Will Emmy's biggest loser Bill Maher take Jesus to the Oscars with 'Religulous'?
The controversial comedian has produced "Religulous," a feature-length documentary in which Maher, an avowed atheist, questions advocates of various organized religions about their beliefs. As helming was handled by Larry Charles, who skewered American culture in "Borat" two years ago, perhaps "Religulous" should be called a "mockumentary." Whether the unwitting participants will be laughing when the film unspools Oct. 3, after world preeming at the Toronto film fest in September, remains a question mark.
Also in doubt is whether Bill Maher can break into the closed-knit ranks of the film academy's documentary branch with his freewheeling approach.
After all, this is the same group that rejected for consideration such worthy contenders as "The Thin Blue Line," "Roger and Me" and "Hoop Dreams." Even with the introduction of a two-tier voting system, the acclaimed documentary "Grizzly Man" by Werner Herzog, winner of prizes from both the Gotham and L.A. critics, could not break into the semi-final 15 in 2005.
Lionsgate, which took over distribution of Michael Moore's "Fahrenheit 9/11" when it became a political hot potato in 2004, is handling "Religulous." Back in 2004, many Oscarwatchers expected Moore to win a bookend to the one he had picked up two years earlier for "Bowling for Columbine," his searing indictment of the gun lobby. However, after "Fahrenheit 9/11" won the Palme d'Or at Cannes and then broke box-office records, Moore decided to aim higher than the Oscar docu category he'd won in the past. He campaigned "Fahrenheit 9/11" in the best-picture race. He came up short and missed out on a documentary nomination as well. That year, "Born into Brothels," a raw look at child prostitution in India, won the prize. Last year, Moore's examination of the healthcare system, "Sicko," lost to "Taxi to the Dark Side," an investigation of the use of torture in the war on terrorism.
For the first two decades of the documentary feature category, winners tended to be either a straightforward recounting of war (beginning with the first champ "Desert Victory" in 1943), a nature film ("The Sea Around Us," 1952) or an inspirational biography ("Helen Keller in Her Story," 1955). However, with the win in 1966 for "The War Game," a look at a fictionalized Soviet attack on England, the documentary branch began to reward more provocative fare, be it an examination of the Vietnam War ("Hearts and Minds," 1974), a look at the hard life of coalminers ("Harlan County, USA," 1976) or the assassination of a gay politician ("The Times of Harvey Milk," 1984).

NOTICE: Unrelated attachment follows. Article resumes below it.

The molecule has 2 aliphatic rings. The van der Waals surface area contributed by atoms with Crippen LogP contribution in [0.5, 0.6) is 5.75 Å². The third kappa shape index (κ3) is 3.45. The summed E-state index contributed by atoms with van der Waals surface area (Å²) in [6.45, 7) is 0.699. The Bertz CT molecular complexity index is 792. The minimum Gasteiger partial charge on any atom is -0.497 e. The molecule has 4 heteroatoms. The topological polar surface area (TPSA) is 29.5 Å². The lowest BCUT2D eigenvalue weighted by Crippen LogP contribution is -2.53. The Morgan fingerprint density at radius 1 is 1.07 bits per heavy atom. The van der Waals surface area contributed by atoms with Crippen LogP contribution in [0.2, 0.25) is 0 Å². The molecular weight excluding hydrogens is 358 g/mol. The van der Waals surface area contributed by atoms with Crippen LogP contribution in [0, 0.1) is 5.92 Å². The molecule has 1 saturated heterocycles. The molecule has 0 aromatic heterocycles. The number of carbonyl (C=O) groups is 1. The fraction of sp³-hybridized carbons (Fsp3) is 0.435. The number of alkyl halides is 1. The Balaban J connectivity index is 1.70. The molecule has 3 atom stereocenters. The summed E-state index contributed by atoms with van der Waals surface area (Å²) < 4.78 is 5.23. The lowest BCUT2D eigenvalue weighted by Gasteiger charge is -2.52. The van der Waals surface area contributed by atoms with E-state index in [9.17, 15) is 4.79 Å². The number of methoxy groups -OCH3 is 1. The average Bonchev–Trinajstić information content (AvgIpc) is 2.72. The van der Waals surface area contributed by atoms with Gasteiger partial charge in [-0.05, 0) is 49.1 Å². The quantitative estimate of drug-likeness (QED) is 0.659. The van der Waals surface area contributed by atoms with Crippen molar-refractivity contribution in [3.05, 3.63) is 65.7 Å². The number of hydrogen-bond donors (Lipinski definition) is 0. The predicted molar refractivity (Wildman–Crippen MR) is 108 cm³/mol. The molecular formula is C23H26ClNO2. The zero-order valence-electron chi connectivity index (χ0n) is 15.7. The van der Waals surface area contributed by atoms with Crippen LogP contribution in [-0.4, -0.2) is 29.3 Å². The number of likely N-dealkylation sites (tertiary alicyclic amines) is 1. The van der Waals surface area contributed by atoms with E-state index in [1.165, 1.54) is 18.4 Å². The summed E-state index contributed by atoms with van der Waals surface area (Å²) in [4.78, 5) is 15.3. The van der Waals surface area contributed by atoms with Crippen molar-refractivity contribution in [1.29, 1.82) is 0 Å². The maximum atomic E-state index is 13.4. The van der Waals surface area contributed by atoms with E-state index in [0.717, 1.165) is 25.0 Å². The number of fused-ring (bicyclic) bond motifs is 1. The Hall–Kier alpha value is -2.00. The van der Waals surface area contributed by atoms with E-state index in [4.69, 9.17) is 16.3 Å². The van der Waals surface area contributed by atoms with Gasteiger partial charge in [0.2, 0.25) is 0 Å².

Though we won't know whether "Religulous" has the gravitas to be taken seriously by the documentary branch until next January, come September we will know whether Bill Maher can finally end his record-breaking losing streak with the Emmys.
His tally stands at 19 nominations, zero wins (even Susan Lucci won with nomination 19). This year he gets a chance to add to that losing record with two more producing nods for "Real Time With Bill Maher" (making its fourth bid for outstanding variety, music or comedy series ) and "Bill Maher: The Decider" (up for outstanding variety, music or comedy special).
In the variety-series race, "Real Time" is up against "The Daily Show With Jon Stewart" (won the last five races in a row) and "Late Show with David Letterman" (won the previous five in a row) as well as "Saturday Night Live" (last won in 1993) and two-time nominee "The Colbert Report." His special is competing against a hodgepodge including sentimental favorite "George Carlin: It’s Bad For Ya!" The late comedian never won an Emmy in his lifetime despite five nominations. Also in the mix is never-nominated Don Rickles, who picked up performing and producing nods for "Mr. Warmth: The Don Rickles Project" and Kathy Griffin, who celebrates the headlines she made for her Emmy win last year in "Kathy Griffin: Straight to Hell." Rounding out the mix are "The Kennedy Center Honors" (which last won this category in 1994) and "James Taylor: One Man Band (Great Performances)."
Maher's Emmy snubs date to a 1995 nod for "Politically Incorrect" as outstanding variety, music or comedy series. ("The Tonight Show With Jay Leno" won that year for the first and perhaps last time.) That ABC show brought Maher 11 nominations in total — producing (eight), writing (two), and hosting (one). His current HBO series had earned him seven nods before this year — producing (three), writing (three), and hosting (one). In addition, he has a producing nod for his 2006 HBO special "Bill Maher: I'm Swiss." (That one lost to the opening ceremony of the Winter Olympics no less.) However, as his losses are mostly for producing and writing, Angela Lansbury's record of 18 losses as a performer remains safe for some time.
(Photos: Lionsgate/ HBO)